Decolonizing Eating Disorders Through Indigenous Food Sovereignty Paradigms: A Brief Introduction

A Brief Intro
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Decolonizing Eating Disorders Through Indigenous Food Sovereignty Paradigms

A Brief Introduction

Morgan A. Hopson

Eating disorders such as bulimia nervosa, anorexia nervosa, and binge eating disorder have been predominantly diagnosed and treated under the western biomedical model of psychiatry and psychology. Despite widespread critiques of the western biomedical model of global mental health, there have been few decolonial epistemologies and methodologies applied to the etiology and epidemiology of eating disorders. Research provided by the scientific and humanitarian fields has laid out the alarming effects that eating disorders have on the global population, highlighting an increase in populations undergoing westernization. Several critical gaps and limitations of the current pathologization of eating disorders under the western biomedical models of psychiatry and psychology have been instituted by researchers in these fields, yet there are minimal solutions posited. Decolonial epistemologies and methodologies serve as a crucial contribution to the etiology and epidemiology of eating disorders through critiques of globalization, the systemic colonial institutionalization of psychology and psychiatry, and colonial social industrial complexes underpinning food systems, health care systems, and governmental policy.

Through decolonial analytics, these factors are proposed as evolutionary determinants

originating and perpetuating eating disorders as a result of settler colonialism’s influence. Also illustrated are the reasons why these determinants cannot be accurately diagnosed, researched, and treated through the colonial epistemologies of psychiatry and psychology, but instead, necessitate a decolonial methodology that addresses the gaps and limitations on a whole-systems level. Indigenous food sovereignty is proposed as a culturally appropriate and inclusive methodological framework for the diagnosis and treatment of eating disorders, filling the gaps and limitations of western biomedicine in regards to eating disorder etiology and epidemiology.

This discourse is informed through exploring the question: How can the decolonial methodology of Indigenous Food Sovereignty be utilized in response to the gaps and limitations of eating disorder etiology and epidemiology under the western biomedical models of psychiatry and psychology? Motivations for the research question arose out of the importance that decolonial epistemologies be included in all knowledge-making, and which are essential for research paradigms such as eating disorder epistemology. Eating disorders have the highest mortality rate of all mental illnesses, are increasing globally in rate, and are inseparable from globalized systems. Eating disorders have detrimental societal effects that disproportionately impact Indigenous communities because the systemic settler colonial determinants forming eating disorders correlate with cultural genocide, sex trafficking, climate change, and ecological degradation. Empirical research displaying data on these correlations is in dire need for understanding and treating eating disorders. As such, this literature provides critical contributions to an extremely vast scope of public health professionals, environmental scientists, political scientists, food systems theorists, and anyone who is a consumer or provider participating in global and local social-industrial systems. This offering contributes to the discourse on the prevention of, and restoration from, the global health and mental health crises, cultural restitution for communities affected by settler colonialism, climate solutions, socio-political and economic reform, and public health and safety.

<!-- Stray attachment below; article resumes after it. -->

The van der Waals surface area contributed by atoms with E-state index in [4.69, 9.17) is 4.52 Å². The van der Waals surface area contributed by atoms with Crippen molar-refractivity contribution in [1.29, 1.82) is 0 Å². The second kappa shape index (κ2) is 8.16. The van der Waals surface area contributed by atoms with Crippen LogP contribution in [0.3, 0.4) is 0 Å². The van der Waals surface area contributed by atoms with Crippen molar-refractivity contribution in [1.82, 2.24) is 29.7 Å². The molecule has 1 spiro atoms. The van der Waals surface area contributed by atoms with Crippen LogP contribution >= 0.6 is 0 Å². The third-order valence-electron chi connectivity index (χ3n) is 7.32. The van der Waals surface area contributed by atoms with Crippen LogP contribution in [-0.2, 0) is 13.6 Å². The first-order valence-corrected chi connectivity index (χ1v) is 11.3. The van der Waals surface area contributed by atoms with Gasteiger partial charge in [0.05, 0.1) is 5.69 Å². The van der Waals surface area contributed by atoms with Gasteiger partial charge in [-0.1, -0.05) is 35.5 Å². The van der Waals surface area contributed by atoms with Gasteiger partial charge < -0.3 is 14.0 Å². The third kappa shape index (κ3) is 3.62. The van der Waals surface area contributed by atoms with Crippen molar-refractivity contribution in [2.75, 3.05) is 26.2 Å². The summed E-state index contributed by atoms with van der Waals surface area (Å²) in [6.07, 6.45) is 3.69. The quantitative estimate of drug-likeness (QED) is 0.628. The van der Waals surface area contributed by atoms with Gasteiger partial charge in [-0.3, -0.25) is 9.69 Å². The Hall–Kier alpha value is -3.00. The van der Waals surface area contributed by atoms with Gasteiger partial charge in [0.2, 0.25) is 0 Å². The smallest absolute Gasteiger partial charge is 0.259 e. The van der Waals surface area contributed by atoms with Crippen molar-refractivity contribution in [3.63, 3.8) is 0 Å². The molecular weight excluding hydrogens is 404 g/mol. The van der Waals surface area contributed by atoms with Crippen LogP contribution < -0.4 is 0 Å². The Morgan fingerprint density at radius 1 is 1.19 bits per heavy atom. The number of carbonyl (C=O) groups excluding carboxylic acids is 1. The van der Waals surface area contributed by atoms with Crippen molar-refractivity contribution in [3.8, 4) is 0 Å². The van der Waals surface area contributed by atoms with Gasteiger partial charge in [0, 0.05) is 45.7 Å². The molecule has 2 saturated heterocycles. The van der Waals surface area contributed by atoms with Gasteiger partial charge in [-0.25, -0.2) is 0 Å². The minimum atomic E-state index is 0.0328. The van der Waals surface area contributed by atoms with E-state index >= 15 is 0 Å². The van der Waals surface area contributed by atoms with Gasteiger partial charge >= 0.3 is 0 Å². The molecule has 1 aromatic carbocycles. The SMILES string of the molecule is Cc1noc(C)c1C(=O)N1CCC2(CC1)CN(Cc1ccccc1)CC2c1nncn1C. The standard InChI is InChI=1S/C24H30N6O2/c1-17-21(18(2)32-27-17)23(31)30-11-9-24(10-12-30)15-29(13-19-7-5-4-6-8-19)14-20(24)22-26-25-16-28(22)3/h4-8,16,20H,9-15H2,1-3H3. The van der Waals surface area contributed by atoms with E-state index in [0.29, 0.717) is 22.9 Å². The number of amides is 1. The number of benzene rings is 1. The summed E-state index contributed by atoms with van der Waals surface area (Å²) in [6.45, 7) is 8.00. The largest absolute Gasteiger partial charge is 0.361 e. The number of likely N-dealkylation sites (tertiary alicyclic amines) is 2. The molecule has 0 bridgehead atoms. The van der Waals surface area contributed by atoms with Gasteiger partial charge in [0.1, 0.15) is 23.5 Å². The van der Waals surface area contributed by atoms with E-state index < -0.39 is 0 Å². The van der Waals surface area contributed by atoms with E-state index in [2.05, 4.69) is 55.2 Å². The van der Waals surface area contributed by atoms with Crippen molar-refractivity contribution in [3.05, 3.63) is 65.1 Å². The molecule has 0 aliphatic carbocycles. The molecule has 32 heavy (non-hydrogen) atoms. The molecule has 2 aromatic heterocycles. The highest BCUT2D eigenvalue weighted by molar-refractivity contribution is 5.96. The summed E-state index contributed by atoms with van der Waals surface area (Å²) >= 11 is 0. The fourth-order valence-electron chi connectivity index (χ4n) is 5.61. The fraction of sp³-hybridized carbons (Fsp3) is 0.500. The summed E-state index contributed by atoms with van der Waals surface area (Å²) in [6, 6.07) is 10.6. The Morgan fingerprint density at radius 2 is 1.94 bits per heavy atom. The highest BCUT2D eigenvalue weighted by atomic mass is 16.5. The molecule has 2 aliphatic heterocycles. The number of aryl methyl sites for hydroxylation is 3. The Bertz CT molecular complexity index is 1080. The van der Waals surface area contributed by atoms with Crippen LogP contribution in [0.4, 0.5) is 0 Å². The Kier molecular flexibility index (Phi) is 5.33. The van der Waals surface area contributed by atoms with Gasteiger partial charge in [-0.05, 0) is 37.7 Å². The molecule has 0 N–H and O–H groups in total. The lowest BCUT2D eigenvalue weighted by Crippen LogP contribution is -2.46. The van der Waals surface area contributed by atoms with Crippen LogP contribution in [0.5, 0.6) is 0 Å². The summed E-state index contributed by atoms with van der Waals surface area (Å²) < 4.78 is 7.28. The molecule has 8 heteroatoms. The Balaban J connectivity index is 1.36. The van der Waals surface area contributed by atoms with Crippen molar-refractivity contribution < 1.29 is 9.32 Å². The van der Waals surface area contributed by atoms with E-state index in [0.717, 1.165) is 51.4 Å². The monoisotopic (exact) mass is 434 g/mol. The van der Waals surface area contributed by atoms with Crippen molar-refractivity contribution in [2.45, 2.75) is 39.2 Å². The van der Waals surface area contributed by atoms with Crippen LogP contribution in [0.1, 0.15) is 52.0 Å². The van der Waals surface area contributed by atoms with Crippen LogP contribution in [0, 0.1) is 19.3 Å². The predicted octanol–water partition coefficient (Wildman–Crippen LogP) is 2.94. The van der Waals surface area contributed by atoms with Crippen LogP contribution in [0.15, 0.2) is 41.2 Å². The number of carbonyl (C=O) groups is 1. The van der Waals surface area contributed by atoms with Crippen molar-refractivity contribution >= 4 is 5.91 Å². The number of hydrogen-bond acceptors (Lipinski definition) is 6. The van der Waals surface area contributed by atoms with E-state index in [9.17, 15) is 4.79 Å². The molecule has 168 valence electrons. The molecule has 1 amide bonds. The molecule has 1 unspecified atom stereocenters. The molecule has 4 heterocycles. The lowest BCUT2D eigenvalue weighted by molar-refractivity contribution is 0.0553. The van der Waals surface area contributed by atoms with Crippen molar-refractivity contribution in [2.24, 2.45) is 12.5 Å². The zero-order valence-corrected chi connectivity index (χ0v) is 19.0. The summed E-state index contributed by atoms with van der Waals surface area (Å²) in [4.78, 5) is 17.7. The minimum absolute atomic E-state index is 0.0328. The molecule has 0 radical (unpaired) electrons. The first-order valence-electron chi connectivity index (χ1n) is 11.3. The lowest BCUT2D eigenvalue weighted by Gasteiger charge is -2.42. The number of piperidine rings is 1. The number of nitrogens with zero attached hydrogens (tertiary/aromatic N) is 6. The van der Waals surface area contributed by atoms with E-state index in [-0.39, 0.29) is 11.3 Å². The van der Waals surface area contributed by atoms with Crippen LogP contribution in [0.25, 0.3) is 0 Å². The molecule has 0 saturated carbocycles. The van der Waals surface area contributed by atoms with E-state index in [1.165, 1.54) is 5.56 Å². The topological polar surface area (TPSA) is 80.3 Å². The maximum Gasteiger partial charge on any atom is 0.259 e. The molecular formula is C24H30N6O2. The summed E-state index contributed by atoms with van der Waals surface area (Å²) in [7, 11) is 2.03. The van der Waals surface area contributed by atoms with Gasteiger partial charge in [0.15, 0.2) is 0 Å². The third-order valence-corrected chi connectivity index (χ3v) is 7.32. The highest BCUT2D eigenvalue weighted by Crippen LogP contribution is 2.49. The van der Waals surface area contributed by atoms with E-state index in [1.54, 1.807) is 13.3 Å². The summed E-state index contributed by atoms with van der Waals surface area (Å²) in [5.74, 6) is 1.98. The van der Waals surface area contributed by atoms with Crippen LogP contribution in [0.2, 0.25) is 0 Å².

Colonization, Decolonization, and Neoliberalism

Due to the limited nature and scope of this paper, the extremely nuanced history and complexity of colonization and decolonization are not discussed here, in entirety. For the purposes of this paper, the reference of colonization is drawn from a scope of literature that contextualizes colonization as it relates to settler colonization of land, time and place, bodies, gender, sexuality, and food systems. Through the course of dialogue in this paper, I aim to illustrate how the proposed determinants of eating disorders in the predominant research literature are stemming from settler colonialism’s influence on the factors mentioned above. For a more in-depth background on the global history of colonization, please refer to “Decolonizing scoping review methodologies for literature with, for, and by Indigenous peoples and the African diaspora: dialoguing with the tensions” (Chambers et al., 2018). For a detailed literature review on the decolonization of global mental health please see (Mills, 2014a). Setting the stage for the contextualization of colonialism and eating disorders, Patrick Wolfe defines settler colonialism as being a distinct, self-sustaining system preconditioned to expropriate Indigenous lands and resources by colonial regimes, through the elimination of Native peoples, institutionalizing the present-day multicultural neoliberal ideology (Wolfe, 2006).